When the Madison Water Utility flipped the switch last year to turn on its newest well, No. 29 on the far East Side, it had been more than 10 years since the utility had drilled a well to serve the growing city.

But last week, after less than a year of operation, No. 29 was shut down and put on standby, felled by high levels of manganese.

Although the well is desperately needed, utility workers and administrators alike have dubbed No. 29 the "well from hell."

Originally budgeted to cost about $2 million, the well may end up costing the utility $5 million or more if officials follow through with plans to install a filter to take care of the manganese.

The troublesome well is emblematic of the perils facing the utility, from the replacement of aged equipment to pumping clean, reliable sources of water from an aquifer that, though very reliable, is beginning to show the early signs of wear from growing urban pressures.

\ Few protection plans

Despite threats to the aquifer, the utility has protection plans for just three of its 24 wells, utility officials said.

Without those plans, which the utility says cost about $20,000 each to prepare, the city is limited in how it regulates potential polluters near municipal wells.

As the city develops, these wellhead protection plans are becoming more important.

Recently, the U-Pump gas station at the corner of University and Franklin avenues changed hands.

Despite the presence of municipal well No. 6 directly across Franklin Avenue, the city had little leverage in dealing with the new owners who pulled the old buried gas tanks and installed new ones, said Al Larson, principal engineer for the utility.

"We had no legal recourse," Larson said, "because we didn't have a wellhead protection plan in place."

Gas stations and other industrial properties often have chemicals that can leak through the soil and eventually contaminate the groundwater.

In this case, Sid Kabir, the new owner of the station, now called University Gas and Food, was cooperative. He said he replaced the old underground storage tanks at the station with state-of-the art fiberglass tanks and also installed a tank monitoring and leak detection system.

Tom Stunkard, the state Department of Natural Resources water quality engineer who oversees regulation of the Madison Water Utility, said the wellhead protection plans are important because they allow a city to plan with an eye toward protecting its wells and its aquifer.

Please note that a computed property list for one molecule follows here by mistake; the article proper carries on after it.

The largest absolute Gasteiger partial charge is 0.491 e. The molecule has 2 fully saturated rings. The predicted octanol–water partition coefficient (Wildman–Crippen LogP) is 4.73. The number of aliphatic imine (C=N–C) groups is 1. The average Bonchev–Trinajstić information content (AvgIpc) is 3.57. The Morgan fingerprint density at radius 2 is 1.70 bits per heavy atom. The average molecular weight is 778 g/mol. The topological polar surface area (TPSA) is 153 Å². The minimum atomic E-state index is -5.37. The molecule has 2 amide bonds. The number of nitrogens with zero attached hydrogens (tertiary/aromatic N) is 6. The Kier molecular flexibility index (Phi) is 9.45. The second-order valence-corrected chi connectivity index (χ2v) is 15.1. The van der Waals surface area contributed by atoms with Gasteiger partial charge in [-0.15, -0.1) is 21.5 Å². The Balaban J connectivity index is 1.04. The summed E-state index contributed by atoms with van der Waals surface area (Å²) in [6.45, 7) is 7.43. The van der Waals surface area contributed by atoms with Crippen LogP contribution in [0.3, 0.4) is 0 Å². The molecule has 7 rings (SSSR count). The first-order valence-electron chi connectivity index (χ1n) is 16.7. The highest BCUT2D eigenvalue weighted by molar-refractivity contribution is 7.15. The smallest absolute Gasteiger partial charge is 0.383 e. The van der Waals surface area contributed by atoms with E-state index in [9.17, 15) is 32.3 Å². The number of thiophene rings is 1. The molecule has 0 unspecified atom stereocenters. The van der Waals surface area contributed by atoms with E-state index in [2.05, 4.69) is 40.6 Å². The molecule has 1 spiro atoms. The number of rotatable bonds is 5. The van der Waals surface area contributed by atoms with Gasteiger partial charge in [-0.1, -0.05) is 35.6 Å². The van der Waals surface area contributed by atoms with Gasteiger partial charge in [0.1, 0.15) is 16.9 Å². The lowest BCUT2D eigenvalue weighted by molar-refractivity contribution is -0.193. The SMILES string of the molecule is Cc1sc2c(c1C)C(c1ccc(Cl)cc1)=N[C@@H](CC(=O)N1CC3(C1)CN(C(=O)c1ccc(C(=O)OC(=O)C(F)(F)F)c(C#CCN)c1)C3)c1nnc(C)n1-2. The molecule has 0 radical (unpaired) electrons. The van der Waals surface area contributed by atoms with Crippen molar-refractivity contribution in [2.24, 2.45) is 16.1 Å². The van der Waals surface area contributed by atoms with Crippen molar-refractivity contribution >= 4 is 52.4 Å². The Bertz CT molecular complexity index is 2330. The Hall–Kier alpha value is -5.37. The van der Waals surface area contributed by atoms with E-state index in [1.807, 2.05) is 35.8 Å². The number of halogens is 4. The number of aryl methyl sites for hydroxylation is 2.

"It seems like a planning tool Madison is missing out on," Stunkard added.

\ Vast and deep

Madison is blessed with a vast, deep aquifer that's shielded from contaminants by a layer of shale, hydrogeologists say.

But the tremendous growth in southern Wisconsin plus the development of industries, which use harmful chemicals, can threaten the aquifer.

Dane County residents are even changing the water cycle here, said Ken Bradbury, a hydrogeologist with the Wisconsin Geological and Natural History Survey who has extensively studied the city's aquifer.

Studies have shown the water level in the aquifer has dropped nearly 60 feet from historic, predevelopment levels, he said. While it's unlikely that we will ever have to worry about a shortage of water, the heavier use has implications for water quality, according to Bradbury and other hydrogeologists.

It used to be that the Madison lakes were replenished by groundwater. Now that cycle has been reversed with municipal wells near the lakes deriving significant quantities of water -- roughly 25 percent of the water they draw -- from downward leakage from the lakes themselves.

This phenomenon, Bradbury said, means basically that the pollutants we put in the lakes, such as pesticides, are likely to also eventually show up in our drinking water.

"What we do now," Bradbury said, "may come back to haunt us in years or in decades."

\ Pollutants reach aquifer

How we choose to live can have a significant effect on the quality of the water we drink.

Even when pollutants from factories and other sources in the city of Madison have to leach through layers of soil and stone, they eventually reach the aquifer.